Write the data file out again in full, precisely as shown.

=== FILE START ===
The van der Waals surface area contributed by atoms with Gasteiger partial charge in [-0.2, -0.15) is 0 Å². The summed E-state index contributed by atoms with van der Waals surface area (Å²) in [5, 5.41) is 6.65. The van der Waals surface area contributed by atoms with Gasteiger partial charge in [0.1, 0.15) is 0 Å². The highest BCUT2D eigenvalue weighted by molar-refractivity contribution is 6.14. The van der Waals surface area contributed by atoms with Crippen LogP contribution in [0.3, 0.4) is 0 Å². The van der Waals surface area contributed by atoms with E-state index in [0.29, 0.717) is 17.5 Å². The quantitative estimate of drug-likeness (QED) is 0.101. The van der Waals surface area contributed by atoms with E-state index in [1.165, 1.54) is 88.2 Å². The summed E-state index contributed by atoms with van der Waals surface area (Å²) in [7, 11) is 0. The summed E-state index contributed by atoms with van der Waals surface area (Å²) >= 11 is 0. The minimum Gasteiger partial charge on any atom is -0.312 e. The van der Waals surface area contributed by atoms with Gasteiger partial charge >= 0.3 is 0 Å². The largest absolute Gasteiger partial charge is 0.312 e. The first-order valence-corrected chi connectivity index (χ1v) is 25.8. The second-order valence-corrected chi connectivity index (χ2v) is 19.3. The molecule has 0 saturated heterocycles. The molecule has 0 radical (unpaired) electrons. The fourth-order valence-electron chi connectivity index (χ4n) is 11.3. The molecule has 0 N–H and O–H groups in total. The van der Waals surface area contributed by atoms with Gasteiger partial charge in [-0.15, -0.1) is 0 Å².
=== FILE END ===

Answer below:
The van der Waals surface area contributed by atoms with Gasteiger partial charge in [-0.2, -0.15) is 0 Å². The summed E-state index contributed by atoms with van der Waals surface area (Å²) in [5, 5.41) is 6.65. The van der Waals surface area contributed by atoms with Gasteiger partial charge in [0.1, 0.15) is 0 Å². The highest BCUT2D eigenvalue weighted by molar-refractivity contribution is 6.14. The van der Waals surface area contributed by atoms with Crippen LogP contribution in [0.3, 0.4) is 0 Å². The van der Waals surface area contributed by atoms with E-state index in [0.29, 0.717) is 17.5 Å². The quantitative estimate of drug-likeness (QED) is 0.101. The van der Waals surface area contributed by atoms with E-state index in [1.165, 1.54) is 88.2 Å². The summed E-state index contributed by atoms with van der Waals surface area (Å²) in [7, 11) is 0. The summed E-state index contributed by atoms with van der Waals surface area (Å²) >= 11 is 0. The minimum Gasteiger partial charge on any atom is -0.312 e. The van der Waals surface area contributed by atoms with Gasteiger partial charge >= 0.3 is 0 Å². The largest absolute Gasteiger partial charge is 0.312 e. The first-order valence-corrected chi connectivity index (χ1v) is 25.8. The second-order valence-corrected chi connectivity index (χ2v) is 19.3. The molecule has 0 saturated heterocycles. The molecule has 0 radical (unpaired) electrons. The fourth-order valence-electron chi connectivity index (χ4n) is 11.3. The molecule has 0 N–H and O–H groups in total. The van der Waals surface area contributed by atoms with Gasteiger partial charge in [-0.15, -0.1) is 0 Å².